We are interested in understanding the molecular interplay between bacteria and the complement system, an important part of the host immune response. Upon contact with bacteria, the plasma proteins of the complement system rapidly organize into a proteolytic cascade that generates chemoattractants to attract immune cells and labels bacteria for phagocytosis.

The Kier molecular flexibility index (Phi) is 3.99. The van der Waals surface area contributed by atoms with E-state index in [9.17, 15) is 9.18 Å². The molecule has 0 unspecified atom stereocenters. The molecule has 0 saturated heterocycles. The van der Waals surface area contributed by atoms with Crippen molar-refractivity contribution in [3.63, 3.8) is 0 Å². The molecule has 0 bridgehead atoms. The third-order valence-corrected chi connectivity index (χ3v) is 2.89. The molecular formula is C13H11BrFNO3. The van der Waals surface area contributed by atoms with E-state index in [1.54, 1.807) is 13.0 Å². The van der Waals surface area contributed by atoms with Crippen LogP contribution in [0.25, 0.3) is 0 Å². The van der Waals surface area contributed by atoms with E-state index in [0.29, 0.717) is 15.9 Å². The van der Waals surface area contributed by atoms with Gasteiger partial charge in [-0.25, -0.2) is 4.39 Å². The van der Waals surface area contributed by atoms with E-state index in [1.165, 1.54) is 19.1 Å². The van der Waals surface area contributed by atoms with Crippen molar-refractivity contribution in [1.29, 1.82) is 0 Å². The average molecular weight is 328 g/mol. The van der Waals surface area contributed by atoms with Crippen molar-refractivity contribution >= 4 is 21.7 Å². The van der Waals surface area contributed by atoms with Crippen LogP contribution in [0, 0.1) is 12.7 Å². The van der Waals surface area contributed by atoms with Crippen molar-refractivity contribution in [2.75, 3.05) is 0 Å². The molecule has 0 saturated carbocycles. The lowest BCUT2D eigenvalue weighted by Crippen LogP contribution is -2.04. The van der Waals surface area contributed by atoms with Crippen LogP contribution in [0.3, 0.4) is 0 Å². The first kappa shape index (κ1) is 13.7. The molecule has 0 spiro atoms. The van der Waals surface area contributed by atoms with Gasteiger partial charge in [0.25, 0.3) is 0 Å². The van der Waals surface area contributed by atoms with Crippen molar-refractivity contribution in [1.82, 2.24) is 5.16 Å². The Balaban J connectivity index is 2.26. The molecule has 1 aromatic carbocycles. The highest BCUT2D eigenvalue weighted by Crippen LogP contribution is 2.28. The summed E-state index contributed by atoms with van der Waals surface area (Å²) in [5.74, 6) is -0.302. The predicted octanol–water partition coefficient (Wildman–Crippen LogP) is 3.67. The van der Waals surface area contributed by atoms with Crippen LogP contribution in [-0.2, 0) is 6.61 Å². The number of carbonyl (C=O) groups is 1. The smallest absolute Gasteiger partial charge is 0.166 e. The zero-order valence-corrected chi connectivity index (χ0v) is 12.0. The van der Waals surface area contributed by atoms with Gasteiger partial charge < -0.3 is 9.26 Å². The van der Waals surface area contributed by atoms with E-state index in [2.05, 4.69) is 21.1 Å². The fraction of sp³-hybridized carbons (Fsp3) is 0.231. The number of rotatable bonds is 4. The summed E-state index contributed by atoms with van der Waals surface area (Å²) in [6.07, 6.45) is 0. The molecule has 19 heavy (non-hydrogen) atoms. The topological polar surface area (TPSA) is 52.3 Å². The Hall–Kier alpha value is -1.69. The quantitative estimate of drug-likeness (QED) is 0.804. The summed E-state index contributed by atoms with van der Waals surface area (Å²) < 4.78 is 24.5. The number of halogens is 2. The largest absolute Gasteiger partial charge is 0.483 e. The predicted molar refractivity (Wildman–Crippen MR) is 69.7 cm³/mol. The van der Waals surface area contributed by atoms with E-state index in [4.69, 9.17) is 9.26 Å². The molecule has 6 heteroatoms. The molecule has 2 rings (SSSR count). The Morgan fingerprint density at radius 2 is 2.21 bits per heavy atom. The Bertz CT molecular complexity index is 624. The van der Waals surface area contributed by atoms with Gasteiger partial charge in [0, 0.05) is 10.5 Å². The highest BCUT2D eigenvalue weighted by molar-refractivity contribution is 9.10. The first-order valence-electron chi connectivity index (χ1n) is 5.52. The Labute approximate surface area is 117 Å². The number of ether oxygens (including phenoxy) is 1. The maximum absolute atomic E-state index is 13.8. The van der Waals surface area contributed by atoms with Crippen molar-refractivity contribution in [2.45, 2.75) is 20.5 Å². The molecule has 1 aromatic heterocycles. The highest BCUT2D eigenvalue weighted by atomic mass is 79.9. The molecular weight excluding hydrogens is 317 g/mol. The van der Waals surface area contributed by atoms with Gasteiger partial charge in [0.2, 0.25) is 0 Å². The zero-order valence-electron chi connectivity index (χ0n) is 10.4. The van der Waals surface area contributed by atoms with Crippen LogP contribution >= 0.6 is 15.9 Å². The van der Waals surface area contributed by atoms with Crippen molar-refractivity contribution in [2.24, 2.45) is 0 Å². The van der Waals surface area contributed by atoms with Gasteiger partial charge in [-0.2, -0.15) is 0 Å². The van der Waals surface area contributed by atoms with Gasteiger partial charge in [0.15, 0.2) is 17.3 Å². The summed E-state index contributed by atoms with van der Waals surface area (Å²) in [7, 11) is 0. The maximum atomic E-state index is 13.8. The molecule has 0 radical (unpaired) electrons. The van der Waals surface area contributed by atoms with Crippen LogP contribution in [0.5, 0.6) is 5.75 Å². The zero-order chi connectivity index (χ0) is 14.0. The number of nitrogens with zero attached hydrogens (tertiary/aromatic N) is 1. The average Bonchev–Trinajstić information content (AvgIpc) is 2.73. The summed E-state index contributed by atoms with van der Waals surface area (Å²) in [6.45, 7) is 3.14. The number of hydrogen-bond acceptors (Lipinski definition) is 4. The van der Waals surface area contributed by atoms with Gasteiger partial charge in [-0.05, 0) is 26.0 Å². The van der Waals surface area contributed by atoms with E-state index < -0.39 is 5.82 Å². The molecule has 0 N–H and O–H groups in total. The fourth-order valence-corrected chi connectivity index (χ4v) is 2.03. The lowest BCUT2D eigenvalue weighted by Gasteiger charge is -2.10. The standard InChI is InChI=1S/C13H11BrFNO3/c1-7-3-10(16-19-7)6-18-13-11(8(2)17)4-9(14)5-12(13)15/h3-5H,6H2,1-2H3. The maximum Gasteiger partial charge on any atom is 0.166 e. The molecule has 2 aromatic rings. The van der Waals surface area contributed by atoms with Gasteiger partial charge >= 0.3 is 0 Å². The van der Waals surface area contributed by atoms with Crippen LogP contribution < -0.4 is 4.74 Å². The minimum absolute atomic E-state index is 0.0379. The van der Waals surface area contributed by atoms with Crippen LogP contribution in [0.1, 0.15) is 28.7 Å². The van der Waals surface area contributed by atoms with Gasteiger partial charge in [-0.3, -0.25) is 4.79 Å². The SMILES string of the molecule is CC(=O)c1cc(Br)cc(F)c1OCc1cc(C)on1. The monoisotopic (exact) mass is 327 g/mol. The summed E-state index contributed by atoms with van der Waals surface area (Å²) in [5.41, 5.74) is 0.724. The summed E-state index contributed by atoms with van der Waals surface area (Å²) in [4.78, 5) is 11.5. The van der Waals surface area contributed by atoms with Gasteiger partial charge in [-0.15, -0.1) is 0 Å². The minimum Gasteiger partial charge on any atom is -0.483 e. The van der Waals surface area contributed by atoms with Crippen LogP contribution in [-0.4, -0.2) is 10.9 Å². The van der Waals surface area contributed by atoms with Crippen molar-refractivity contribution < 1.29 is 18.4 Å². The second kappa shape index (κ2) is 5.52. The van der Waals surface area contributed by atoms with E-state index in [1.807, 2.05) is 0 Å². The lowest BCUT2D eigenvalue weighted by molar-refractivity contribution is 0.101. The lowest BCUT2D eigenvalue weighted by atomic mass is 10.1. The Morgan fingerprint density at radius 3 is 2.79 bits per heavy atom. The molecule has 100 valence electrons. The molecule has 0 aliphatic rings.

Furthermore, complement directly kills bacteria via a pore-forming complex. Thus far, our work mainly focused on deciphering the mechanisms exploited by pathogenic bacteria to block complement. In the coming years we will focus on deciphering the mechanistic insights on how bacteria are killed by complement. This will create new avenues for blocking the undesired complement activation during systemic infections and will improve desired complement activation by therapeutic antibodies and vaccination strategies in infectious diseases.